The thing about using the bug bat is you don't have to wait for the mosquitoes or flies to land to kill them; you can get them mid flight.  This leads to a lot of fencing-like moves with the zapper.  Also, when you are busy with cooking and you are not zapping bugs you need to keep moving around constantly (almost dancing) to avoid being eaten alive by mosquitoes you missed.  I thought this video appropriately shows what it would look like in my kitchen to avoid being bitten while swatting at flies and mosquitoes.  Take care.

Sick Like A Dog

I am under the weather now for the second day.  I have congested head, sore throat and I feel generally terrible.  Seems like a perfect time to talk about health related issues in Vietnam.

When I first arrived here, I did not feel well often and the food disagreed with me.  During this time the WC and I became very good friends.  Within a couple of months I had become fully acclimated to the environment here and feel fine most of the time.

A few pieces of advice for travelers here: bring hand sanitizer and plenty of Imodium, clean chopsticks and bowls with sanitizer and paper napkins (not the wet towelettes found throughout the country; they are supposedly "cleaned" and re-packaged. The paper is more sanitary), and wipe glass bottle tops before drinking (the rims may not be sufficiently clean).  Most of the other things should be common sense.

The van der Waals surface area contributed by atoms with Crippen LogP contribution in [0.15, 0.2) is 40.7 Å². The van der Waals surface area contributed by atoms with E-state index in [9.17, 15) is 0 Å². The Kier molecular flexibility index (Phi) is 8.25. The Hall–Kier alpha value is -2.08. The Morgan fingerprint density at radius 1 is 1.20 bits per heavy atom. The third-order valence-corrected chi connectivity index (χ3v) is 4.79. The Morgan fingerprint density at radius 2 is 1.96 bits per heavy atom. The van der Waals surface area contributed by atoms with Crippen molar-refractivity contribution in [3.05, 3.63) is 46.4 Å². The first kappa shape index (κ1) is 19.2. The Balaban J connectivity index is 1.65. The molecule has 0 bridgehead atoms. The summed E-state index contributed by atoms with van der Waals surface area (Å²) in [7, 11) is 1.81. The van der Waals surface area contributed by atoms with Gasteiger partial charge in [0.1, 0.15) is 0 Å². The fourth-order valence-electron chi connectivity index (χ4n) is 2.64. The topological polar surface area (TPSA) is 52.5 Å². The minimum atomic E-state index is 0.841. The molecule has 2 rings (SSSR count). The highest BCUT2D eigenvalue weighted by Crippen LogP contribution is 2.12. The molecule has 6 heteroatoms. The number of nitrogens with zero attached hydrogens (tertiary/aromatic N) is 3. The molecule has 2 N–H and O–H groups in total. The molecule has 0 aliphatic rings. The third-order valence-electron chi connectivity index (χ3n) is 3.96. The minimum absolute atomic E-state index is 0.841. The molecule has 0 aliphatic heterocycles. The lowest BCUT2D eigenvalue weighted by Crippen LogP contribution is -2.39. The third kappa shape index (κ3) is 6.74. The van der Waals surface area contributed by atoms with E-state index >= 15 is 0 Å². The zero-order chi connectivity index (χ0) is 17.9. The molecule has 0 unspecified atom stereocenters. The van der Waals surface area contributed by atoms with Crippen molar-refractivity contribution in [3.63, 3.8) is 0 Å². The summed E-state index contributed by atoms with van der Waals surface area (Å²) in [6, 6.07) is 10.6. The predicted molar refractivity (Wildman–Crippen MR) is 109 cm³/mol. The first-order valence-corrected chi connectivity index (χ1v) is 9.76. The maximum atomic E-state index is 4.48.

Many medicines that would require a prescription in the States are available here at the pharmacy without prescription.  Therefore practice due diligence when taking medicine from the pharmacy to ensure it will not react with you adversely and that you are comfortable with the safety of the medicine you plan to take.  Also, many medicines are not redially available so bring plenty of required prescription drugs with you (this goes the same for vitamins and supplements).

If you astigmatic and wear contact lenses bring plenty of extra lenses as you will be very hard pressed to find your lenses here (I have astigmatism and I have not yet found an optical shop who carries my lenses- if you know one please tell me!).  This is not true for non-astigmatic contact lens wearers; non-astigmatic contacts can be found here very easily.  Prices are around 10 usd for a pair of disposable lenses (lifetime of lens greater than 2 weeks but unknown).